August 4, 2020

From April to June 2020, the U.S. GDP plummeted at an annual rate of 32.9 percent, the worst drop on record. As businesses closed across the country due to the pandemic, the U.S. fell into a recession that wiped out the economic gains of the last five years in just a few months. This data released last week by the Commerce Department “just highlights how deep and dark the hole is that the economy cratered into in Q2,” said economist Continue reading

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July 30, 2020

According to data from Yelp, more than 55 percent of the 132,500 businesses listed on the site that closed during the pandemic will remain shuttered permanently. Although government relief bought some companies time, businesses that are now closed will likely remain that way for the long term. Restaurants account for the greatest share of permanent and temporary closures, followed closely by retailers and then beauty salons and spas. 

“Businesses are needing to decide, ‘Do I renew my lease on Continue reading

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July 28, 2020

Last Friday, a federal moratorium on evictions for tenants in government-assisted housing expired. With eviction moratoriums in many states also at an end, experts fear that millions of Americans could be kicked out of their homes in the coming months. According to one estimate, as many as 40 million people could be evicted during the pandemic. “It’s like nothing we’ve ever seen,” said John Pollock of the National Coalition for a Civil Right to Counsel.

Mass unemployment as a result Continue reading

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July 21, 2020

Yesterday, tens of thousands of workers across the U.S. walked off their jobs in support of the “Strike for Black Lives.” According to organizers, the strike was held to bring greater attention to issues like income inequality and systemic racism in both the private and public sectors. The nationwide event included members from labor unions and political groups such as the Service Employees International Union, International Brotherhood of Teamsters, American Federation of Teachers, and dozens of other organizations. 

The Continue reading

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July 16, 2020

Nearly four months into the pandemic, millions of Americans are struggling to remain employed. Last week more than 1.5 million people filed for unemployment benefits for the first time, an increase of almost 109,000 from the previous week. The total number of unemployment claims stood at 17.3 million for the week ending in July 4th, with many people also collecting expanded benefits that could soon expire. 

“What we’re seeing is continued, historic elevated rates of job loss in the Continue reading

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During the first six months of 2020, U.S. stock markets went through their biggest quarter-to-quarter swing in more than 80 years. March saw share prices plummet as businesses across the country closed or altered their hours. Then an unprecedented round of economic stimulus from the federal government both halted the sell-off and sent stocks soaring to their best quarterly performance in nearly two decades.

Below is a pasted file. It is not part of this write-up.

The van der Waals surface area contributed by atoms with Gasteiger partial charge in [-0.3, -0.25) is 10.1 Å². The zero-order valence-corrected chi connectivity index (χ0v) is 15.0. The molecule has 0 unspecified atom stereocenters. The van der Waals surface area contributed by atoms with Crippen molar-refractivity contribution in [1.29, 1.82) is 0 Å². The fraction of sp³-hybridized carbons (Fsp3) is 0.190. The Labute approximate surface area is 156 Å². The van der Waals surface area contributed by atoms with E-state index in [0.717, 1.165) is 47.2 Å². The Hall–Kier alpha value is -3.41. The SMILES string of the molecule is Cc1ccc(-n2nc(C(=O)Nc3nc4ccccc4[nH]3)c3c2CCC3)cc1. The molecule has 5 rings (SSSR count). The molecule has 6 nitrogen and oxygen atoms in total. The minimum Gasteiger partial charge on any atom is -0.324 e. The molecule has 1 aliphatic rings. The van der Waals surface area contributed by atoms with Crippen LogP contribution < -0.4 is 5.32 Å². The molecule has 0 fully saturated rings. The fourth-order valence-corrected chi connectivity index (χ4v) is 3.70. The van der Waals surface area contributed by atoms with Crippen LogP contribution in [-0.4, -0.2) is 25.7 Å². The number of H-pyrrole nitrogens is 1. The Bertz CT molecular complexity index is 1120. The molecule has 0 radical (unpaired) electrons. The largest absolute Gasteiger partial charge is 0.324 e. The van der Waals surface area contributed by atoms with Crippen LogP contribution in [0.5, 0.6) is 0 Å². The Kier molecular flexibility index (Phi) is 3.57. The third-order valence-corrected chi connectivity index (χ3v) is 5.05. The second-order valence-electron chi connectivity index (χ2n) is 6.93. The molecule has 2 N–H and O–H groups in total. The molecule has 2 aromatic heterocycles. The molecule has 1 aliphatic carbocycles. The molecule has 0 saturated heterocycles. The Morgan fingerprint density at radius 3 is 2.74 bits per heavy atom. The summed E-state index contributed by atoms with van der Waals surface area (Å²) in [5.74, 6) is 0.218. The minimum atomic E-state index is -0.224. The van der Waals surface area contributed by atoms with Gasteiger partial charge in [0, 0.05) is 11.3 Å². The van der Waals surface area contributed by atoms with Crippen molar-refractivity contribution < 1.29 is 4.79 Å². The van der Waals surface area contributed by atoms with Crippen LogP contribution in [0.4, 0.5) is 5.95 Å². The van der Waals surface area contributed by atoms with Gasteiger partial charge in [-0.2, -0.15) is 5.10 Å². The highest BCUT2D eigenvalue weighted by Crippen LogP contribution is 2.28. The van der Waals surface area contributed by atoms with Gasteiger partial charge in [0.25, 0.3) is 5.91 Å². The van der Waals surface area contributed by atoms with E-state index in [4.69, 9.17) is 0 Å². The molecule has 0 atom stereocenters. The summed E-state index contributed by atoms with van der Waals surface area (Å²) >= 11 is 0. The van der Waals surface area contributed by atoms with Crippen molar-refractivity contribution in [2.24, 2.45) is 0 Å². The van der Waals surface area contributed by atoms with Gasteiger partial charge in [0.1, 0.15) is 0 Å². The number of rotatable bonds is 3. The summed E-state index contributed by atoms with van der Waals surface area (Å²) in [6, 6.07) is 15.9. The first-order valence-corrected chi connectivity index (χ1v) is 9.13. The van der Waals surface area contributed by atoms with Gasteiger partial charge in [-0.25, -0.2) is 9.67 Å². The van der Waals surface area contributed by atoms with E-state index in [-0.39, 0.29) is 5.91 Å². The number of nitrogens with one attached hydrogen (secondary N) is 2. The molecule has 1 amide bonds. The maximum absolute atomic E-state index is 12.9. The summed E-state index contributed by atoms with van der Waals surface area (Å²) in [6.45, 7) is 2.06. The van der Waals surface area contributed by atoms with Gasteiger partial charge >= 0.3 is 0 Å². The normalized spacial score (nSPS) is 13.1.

With much of that relief now set to expire, however, where the markets go next Continue reading

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June 26, 2020

For the 14th week in a row, more than 1 million people filed for unemployment benefits as fallout from the pandemic continues to hurt workers across the nation. The last three weeks have each seen the number of newly unemployed Americans hover around the 1.5 million mark, an ominous sign that economic recovery could still be a long time coming. 

Although some people have returned to work as states reopen, the rising number of coronavirus cases threatens to once Continue reading

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June 25, 2020

After months on lockdown, states across the country have relaxed stay-at-home orders and allowed businesses to gradually resume operations. This slight return to normalcy caused the stock market to rally over the last few weeks to levels approaching its January 2020 highs. But even though many Americans are desperate to return to something resembling normal life, coronavirus remains a dangerous threat to public health. In fact, cases of infection have been steadily rising as states and businesses reopen.

As a Continue reading

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June 19, 2020

Back in April, we looked at how American dairy farmers were dumping thousands of gallons of milk due to drastic drops in demand from businesses and schools. This video illustrates how this problem has grown in the months since and offers potential solutions that could keep supplies and prices stable.

Questions:

  1. How have dairy cooperatives responded to the supply crisis that was caused by the pandemic?
  2. Do you think independent farmers should receive more relief from federal regulators? Why or why not?
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June 11, 2020

Tens of millions of Americans have filed for unemployment during the coronavirus pandemic. This historically high number increased by another 1.5 million last week as many people continue to struggle to make ends meet. Although the gradual reopening of businesses has sent some back to work, nearly 21 million Americans are still receiving unemployment benefits. All together, more than 44 million people have applied for unemployment over the course of the pandemic. 

“That means 29 percent of the workforce Continue reading

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